“Lacy,” he started with the chuckle of his she always found way too sexy. “I’m kidding. Come on, don’t walk away mad.”
When she turned back around, he’d stood from the desk. He towered over her at six-foot….well she didn’t know exactly how tall he was. But he was really tall. Lacy stood at an average five-seven and Chase had to be a good six or seven inches taller than her.
“You never did take a joke very well.”
She planted her hands on her hips. “I don’t appreciate being teased when I’m trying to help someone.”
He held his hands up in defense. “All right, calm down. If you’re that worried, you can look at it. But don’t forget your end of the deal.”
That remark earned another teasing smile. When she stopped in front of him, he flicked the end of her nose with his index finger. “You’re so cute when you get riled.”
“Oh, is that why you do it? Turn around,” she said before he had a chance to reply. “On second thought, you need to sit down.”
He glanced over his shoulder at her. “Why?”
“You’re too tall. It’ll be easier for me to check your shoulder if you’re sitting.”
A pregnant pause filled the air before he answered. “I don’t think it’s my shoulder. The burning feels like it’s in the middle of my back.”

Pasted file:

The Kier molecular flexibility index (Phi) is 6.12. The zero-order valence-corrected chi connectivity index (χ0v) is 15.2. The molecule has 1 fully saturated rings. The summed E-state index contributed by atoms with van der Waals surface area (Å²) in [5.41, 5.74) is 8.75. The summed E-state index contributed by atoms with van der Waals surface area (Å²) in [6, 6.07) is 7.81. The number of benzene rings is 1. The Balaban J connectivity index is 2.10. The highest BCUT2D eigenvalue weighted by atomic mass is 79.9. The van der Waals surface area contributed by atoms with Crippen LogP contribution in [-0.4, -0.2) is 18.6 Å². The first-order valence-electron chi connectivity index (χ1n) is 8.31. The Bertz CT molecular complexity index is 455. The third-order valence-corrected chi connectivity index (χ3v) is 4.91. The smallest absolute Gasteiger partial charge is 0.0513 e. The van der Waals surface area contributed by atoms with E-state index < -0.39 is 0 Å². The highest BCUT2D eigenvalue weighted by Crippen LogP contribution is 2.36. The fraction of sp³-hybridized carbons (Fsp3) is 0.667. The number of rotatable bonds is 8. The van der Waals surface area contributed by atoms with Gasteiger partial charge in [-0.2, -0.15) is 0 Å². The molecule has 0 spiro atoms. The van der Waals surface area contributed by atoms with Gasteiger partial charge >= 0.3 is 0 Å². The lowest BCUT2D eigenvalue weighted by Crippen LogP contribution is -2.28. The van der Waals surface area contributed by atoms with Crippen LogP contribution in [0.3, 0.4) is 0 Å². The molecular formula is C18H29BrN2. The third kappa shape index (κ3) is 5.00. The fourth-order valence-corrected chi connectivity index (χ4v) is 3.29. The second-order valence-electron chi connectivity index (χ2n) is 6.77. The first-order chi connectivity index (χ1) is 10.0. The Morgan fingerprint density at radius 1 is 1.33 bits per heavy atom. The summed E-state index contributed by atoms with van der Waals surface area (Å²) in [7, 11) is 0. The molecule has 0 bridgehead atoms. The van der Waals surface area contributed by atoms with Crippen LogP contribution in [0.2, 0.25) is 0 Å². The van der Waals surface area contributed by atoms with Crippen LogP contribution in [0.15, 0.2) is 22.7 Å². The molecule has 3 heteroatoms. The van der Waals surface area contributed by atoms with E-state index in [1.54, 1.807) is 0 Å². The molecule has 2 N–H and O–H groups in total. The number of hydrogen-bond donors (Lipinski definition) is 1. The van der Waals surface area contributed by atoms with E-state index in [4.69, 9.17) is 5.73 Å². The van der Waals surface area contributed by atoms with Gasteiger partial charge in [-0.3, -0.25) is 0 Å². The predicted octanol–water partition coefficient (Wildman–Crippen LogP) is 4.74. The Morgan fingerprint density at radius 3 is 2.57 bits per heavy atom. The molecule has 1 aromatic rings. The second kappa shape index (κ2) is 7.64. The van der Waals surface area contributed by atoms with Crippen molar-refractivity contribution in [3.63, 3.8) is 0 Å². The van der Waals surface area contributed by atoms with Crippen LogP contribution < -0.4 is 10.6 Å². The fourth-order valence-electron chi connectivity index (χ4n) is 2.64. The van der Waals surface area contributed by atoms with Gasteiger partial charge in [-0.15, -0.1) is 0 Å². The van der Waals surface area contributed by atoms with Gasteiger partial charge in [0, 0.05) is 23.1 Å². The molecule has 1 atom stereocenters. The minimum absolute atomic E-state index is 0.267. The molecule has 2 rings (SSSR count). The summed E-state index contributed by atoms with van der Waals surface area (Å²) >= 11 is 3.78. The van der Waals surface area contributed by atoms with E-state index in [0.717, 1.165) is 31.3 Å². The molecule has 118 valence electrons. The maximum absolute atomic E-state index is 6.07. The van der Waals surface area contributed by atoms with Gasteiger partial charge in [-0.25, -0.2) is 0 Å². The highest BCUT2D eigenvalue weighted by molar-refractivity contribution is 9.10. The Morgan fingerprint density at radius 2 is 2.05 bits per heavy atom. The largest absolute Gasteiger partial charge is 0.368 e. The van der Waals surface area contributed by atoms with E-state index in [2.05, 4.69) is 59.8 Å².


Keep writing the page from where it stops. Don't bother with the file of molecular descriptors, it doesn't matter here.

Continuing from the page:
“Burning? What kind of burning?”
His wide shoulders moved in a shrug. “I don’t know, just burning.”
“When did this burning start?”
Another pause. “This morning.”
“Okay,” she said, unsure of what to say next. “You have to take off your shirt.”
In one fluid motion, he pulled the shirt out of his pants and drew it over his head. The whole time, Lacy watched, fascinated with the way each muscle moved beneath the tanned skin. She’d seen him without his shirt before, years ago at the local lake. He’d been a boy then, somewhere around seventeen or eighteen. Years had made him bigger, taller and wider. She could count each defined muscle in his back just from watching him move. But she wouldn’t. That would be too…well, she just wouldn’t.
Without his shirt, Lacy became painfully aware of how low his jeans hung on his hips. His skin looked like satin over muscle, and she wanted to run her hands all over so her fingers could feel each and every ridge.
When she focused her attention on her task and not how delicious he was, she noticed four thin, long, bloody scratches. Right in the middle of his back.
They looked painful. Lacy also knew exactly what they were the second she looked at them. Fingernail scratches.
“Um…” she cleared her throat and touched her index finger to one of them. “How’d you get these?” Her finger came away clean as the blood had long since dried. But they had bled.
“I’m not sure.” This time he cleared his throat. “Exactly.”
“Do you have any rubbing alcohol in here?”
He threw an alarmed glance over one thick shoulder. “Why?”